Civil War Sabotage?
When the SS Sultana exploded on April 27, 1865, more than 1,800 died —outnumbering the death toll from the Titanic disaster. Why, then, do so few people know about one of the worst maritime disasters in U.S. history? And what caused the explosion that took so many lives?
The Civil War was finally over, and most of the passengers aboard that night were Union soldiers returning to their families from Confederate prison camps. But the number of people on board far exceeded the ship’s capacity—they barely had room to stand.
At 2:00 a.m. a mysterious explosion below deck set the Sultana ablaze and catapulted passengers into the frigid Mississippi.
Can the History Detectives solve the mysterious explosion of the SS Sultana? Was it an act of Confederate sabotage? Faulty machinery? Dangerous conditions?
Meeting with descendants of rebel boat burners and Sultana survivors, uncovering government records, and hunting for the wreck site, the team reveals a tale of incompetence, bribery, politics and nepotism that leads all the way to President Lincoln and the White House.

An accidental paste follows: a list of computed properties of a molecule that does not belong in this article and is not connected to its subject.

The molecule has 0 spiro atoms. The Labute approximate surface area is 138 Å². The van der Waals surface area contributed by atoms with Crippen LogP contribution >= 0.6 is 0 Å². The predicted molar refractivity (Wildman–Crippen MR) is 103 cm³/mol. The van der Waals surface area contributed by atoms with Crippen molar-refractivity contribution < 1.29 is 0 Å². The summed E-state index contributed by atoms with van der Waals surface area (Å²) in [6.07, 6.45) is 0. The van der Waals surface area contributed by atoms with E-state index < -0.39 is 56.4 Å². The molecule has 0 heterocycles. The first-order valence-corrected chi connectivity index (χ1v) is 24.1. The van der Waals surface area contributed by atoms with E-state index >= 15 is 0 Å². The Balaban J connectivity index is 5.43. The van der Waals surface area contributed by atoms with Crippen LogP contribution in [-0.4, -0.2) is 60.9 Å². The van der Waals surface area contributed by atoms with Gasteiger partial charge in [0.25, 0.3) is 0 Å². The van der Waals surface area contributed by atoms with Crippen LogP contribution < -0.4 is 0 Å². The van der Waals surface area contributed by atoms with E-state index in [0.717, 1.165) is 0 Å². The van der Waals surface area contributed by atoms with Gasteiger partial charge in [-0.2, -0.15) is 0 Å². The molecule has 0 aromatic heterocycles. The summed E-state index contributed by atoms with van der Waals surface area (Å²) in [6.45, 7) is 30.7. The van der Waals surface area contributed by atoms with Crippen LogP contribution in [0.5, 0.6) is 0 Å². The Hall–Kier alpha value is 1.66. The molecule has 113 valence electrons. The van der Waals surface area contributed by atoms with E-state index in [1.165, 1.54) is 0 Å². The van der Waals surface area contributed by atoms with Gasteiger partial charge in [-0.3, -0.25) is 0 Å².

- Also with Wes Cowan Bonnie & Clyde's Bullets Are these the bullets that ended one of the most infamous crime-sprees in American history?
- Related Investigation Little Bighorn Bayonet Could this bayonet have been used at one of the largest massacres of U.S. soldiers by American Indians?
- Related Investigation Lookout Mountain Painting What can this painting tell us about a turning point in the Civil War?
- Also with Tukufu Zuberi Wartime Baseball Is this baseball evidence of an unusual ballgame that took place during segregation?
- Also in Civil War: 1850-1877 Lincoln Oath Was this note penned by Abraham Lincoln?
- Also with Wes Cowan World War II Leaflets How did this scrap of paper help change the course of World War II?
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